This 1778 allegorical ceiling painting depicts the riches of the East being presented to Britannia.
The latter is represented as a young lady seated on a rocky throne, a symbol of the British Empire's firmness and stability. She's the guardian of the EIC, represented by the innocent putties behind her back. The white, blue-eyed, and blonde, angelic Britannia is characterized by her two usual emblems: the shield (near her right foot) and the spear, leaning against the rocks with the tip pointing forward. The lady is protected by the Britannic Lion (horrendously drawn; look at his face: it's ridiculous!), laying tamely by her side.
Below the lion, in the foreground and at the foot of the rock lays Old Father Thames, the bearded man serving as a romantic personification of the river of London, depicted while pouring out his whole stream on Britannia's footstool.
On the other side of the painting, there's Mercury, the god of financial gain and commerce, holding the caduceus (the staff with intertwined snakes) in his right hand and urging the nearby characters to obsequiously present their precious gifts to Britannia.
Calcutta, the capital settlement of the Company in Bengal, is depicted as a semi-naked, dark-skinned girl offering Britannia a basket full of pearls, rubies, and a crown. Below, there is China, represented as a pale woman on her knees and seen from behind, so poorly painted that she looks hunched, neckless, and with an arm as long as a gorilla's. She's offering a giant blue and white porcelain jar and a wooden chest full of tea (on the ground). The two naked black men holding a corded bale (on the far right) represent Madras and Bombay offering cotton and calico.
Behind Mercury, there are an elephant, a camel, and some palms, representing the tropical territories under British dominion. The white woman under a palm, at a distance, was identified by some Romas' contemporaries as Persia bringing silk and other stuff, but I'm not sure about it.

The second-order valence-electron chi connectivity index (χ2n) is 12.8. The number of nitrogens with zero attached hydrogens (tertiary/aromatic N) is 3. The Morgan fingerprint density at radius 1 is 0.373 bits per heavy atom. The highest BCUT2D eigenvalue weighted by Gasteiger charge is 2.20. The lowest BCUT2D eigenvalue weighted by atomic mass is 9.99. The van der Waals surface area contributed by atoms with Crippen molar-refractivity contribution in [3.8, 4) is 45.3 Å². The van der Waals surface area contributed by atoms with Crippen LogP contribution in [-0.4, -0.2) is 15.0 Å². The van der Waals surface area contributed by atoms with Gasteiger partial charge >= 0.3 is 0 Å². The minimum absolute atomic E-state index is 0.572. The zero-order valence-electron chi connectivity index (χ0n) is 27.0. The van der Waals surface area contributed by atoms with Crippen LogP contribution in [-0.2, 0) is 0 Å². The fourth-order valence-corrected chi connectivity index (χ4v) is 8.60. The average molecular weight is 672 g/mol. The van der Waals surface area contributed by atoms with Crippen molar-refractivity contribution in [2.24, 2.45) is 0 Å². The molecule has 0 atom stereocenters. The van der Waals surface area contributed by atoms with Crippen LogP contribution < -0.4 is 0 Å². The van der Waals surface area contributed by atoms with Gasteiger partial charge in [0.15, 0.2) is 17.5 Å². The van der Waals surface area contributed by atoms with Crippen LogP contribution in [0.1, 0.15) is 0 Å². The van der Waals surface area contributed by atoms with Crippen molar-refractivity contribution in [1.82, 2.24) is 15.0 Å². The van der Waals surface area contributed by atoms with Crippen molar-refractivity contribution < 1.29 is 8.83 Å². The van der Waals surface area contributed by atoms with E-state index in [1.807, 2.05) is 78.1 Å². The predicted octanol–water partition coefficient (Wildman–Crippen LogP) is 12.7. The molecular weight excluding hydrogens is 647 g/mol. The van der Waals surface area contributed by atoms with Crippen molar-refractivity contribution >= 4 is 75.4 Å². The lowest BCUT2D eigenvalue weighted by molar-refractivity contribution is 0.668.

In the central background, an EIC Indiaman, with the characteristic flag showing the cross of St. George and red stripes, is painted under sail, laden with Eastern treasures.
«The East Offering Her Riches to Britannia provides us with a fascinating window into the ways in which the Company wished to see itself – and be seen – at the peak of its commercial powers. Its mix of classical imagery and oriental exoticism captures well the sense of unlimited opulence that the Company’s success in the East had made possible.» (Nick Robins, The Corporation that changed the world, cit.).
Britannia, seated on a rocky throne, is the highest figure of all, and Mercury is at her service. The spatial relationship of ‘high’ and ‘low’ «can connote ‘superiority’ and ‘inferiority’, ‘domination’ and ‘servitude’, (...). Britannia’s exalted place with respect to the subservience of the East is not arbitrary, nor interchangeable, nor neutral, nor devoid of metaphor.» (Peter Gonsalves, A Barthesian Demythologization of a Colonial Painting, in Public Journal of Semiotics 6 (2), 2015).
The painting looks like a sort of pagan glorification, and its classical imagery calls to mind the glorification that Imperial Rome made of herself as the dominant center of its empire. But there's more here.
First of all, let's consider nudity. Britannia is represented draped in white with her right breast exposed: this is the traditional iconography of England since early paintings. This image connotes a state rich in history and civilization. India, by contrast, shows another kind of nudity: wild, tribal, uncivilized, and unjustified. This juxtaposition is stark and dynamically draws an oblique line through the center of the painting.